The All Roads Transportation Safety Program addresses safety needs on all public roads in Oregon. Only by collaborating with local road jurisdictions can the Oregon Department of Transportation expect to:
- Increase awareness of safety on all roads.
- Promote best practices for infrastructure safety.
- Compliment behavioral safety efforts.
- Focus limited resources to reduce fatal and serious injury crashes in the state of Oregon.
Frequently Asked Questions
The ARTS Program is data driven to achieve the greatest benefits in crash reduction and should be blind to jurisdiction.
ARTS Region Outreach Meeting Recordings
2021 ARTS Program Summary Report
Summer - Fall 2023: Outreach to local agencies
December 15, 2023: Application deadline
Spring 2024: Project selection for scoping
More about the ARTS Program
In 2012, ODOT reached out to the League of Oregon Cities and the Association of Oregon Counties to establish principles for a jurisdictionally blind program. The resulting
Memorandum of Understanding documents the agreement between the agencies to apply federal Highway Safety Improvement Program funding to roads managed by Oregon counties and cities.
The MOU outlines the principles agreed to and some of the federal requirements for HSIP funds, a few of which are:
- The program goal is to reduce fatal and serious injury crashes.
- The program must include all public roads.
- The program is data-driven and blind to jurisdiction.
Implementing the All Roads Transportation Safety Program takes careful planning to deliver a regional project selection process that addresses safety needs on all public roads.
The All Roads Transportation Safety Program prioritizes hotspot and systemic projects based on benefit cost ratios. In practice, this means the ARTS Program prioritizes project locations that will get the most crash reduction for the cost of the project.
The program is data-driven and based on benefit cost analysis of key factors including the amount of crashes, crash reduction factors and project costs.
Program Background and Project Selection Overview Presentation
Overview of Project Selection Criteria
The traditional approach to safety is to identify “hotspot” locations, where a high concentration of crashes occur, then identify and implement measures to reduce the number of crashes occurring at that location.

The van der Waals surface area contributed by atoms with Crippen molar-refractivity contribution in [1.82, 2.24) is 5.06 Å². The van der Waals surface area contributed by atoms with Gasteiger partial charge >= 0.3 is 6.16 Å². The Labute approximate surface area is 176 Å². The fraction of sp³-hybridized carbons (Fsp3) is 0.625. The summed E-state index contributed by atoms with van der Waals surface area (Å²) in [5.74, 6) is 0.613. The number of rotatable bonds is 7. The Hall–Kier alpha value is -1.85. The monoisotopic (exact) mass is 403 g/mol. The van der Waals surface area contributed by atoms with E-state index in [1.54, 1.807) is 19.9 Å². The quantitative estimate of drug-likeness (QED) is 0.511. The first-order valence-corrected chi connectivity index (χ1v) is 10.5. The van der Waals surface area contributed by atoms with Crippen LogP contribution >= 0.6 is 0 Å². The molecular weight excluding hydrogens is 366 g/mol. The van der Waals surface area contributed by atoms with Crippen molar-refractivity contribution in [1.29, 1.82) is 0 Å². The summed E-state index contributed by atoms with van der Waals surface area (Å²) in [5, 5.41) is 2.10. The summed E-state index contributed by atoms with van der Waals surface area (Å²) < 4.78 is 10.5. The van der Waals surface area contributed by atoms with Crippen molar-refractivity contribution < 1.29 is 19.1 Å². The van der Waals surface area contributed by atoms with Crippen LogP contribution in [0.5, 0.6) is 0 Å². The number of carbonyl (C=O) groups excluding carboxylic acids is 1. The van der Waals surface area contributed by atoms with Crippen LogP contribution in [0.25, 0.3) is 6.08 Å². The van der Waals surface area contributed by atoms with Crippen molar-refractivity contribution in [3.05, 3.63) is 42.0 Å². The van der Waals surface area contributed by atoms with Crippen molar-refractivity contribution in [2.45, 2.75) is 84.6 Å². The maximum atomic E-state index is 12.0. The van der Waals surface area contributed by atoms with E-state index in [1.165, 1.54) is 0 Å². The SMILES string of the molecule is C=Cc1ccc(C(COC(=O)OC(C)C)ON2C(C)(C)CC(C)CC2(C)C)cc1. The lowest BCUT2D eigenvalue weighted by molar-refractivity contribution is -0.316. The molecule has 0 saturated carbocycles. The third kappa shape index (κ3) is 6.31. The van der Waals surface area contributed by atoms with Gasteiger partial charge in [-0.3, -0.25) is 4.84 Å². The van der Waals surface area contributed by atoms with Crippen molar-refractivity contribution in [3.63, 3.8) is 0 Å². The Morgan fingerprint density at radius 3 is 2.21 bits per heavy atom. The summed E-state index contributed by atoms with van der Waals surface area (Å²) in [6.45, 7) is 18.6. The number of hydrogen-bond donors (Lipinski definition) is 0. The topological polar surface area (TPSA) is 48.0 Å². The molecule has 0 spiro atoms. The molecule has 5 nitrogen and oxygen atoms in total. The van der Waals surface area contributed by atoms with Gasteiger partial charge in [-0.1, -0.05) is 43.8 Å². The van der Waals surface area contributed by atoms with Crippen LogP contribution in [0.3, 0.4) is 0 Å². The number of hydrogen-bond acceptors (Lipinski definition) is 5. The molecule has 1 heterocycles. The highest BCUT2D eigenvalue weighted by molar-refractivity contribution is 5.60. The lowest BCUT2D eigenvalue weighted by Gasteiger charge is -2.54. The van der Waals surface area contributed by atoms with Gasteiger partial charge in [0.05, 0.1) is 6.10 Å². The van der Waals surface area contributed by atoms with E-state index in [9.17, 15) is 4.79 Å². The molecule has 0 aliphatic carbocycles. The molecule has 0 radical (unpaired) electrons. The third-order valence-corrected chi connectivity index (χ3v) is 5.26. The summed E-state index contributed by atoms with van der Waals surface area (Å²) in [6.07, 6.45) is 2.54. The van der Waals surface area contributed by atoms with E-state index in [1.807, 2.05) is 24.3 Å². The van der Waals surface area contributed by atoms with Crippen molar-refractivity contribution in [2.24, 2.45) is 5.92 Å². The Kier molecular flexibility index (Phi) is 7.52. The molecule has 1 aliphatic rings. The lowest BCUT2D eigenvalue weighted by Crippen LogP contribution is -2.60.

ODOT typically uses the
Safety Priority Index System to identify potential hotspot problems on the state highway system.
SPIS is a flagging tool that compares the number of crashes on the entire roadway network across Oregon, including city streets, county roads and state highways.
It generates two annual reports -- on-state highway and off-state highway -- listing public roadway segments with a calculated SPIS score.
The SPIS score is based on crash rate, frequency and severity over the prior three calendar years. The higher the SPIS score, the higher the potential safety need for the identified roadway segment.
SPIS can be used to identify roadway segments that can benefit from potential safety improvements.
The systemic approach identifies a few proven low-cost measures to implement widely, then put those measures into effect where there is evidence that they would be most useful.
Why use a systemic approach?
The systemic measures have been proven to successfully reduce the occurrence of fatal and serious injury crashes.
Local agencies and ODOT regions submit applications for systemic projects in three focus areas:
Projects are prioritized based on the following:
- Benefit cost ratio for roadway departure and intersections projects.
- Cost-effectiveness index for pedestrian/bicycle projects.
Forms and Tools
A crash reduction factor provides an estimate of the percent decrease in crashes for a given countermeasure.
ODOT provides a fixed set of CRFs allowing all projects to be evaluated consistently and fairly throughout the project selection process.Crash Reduction Factor Manual
Can you think of a crash reduction factor we've missed, or maybe there is a CRF you would like us to further review or investigate?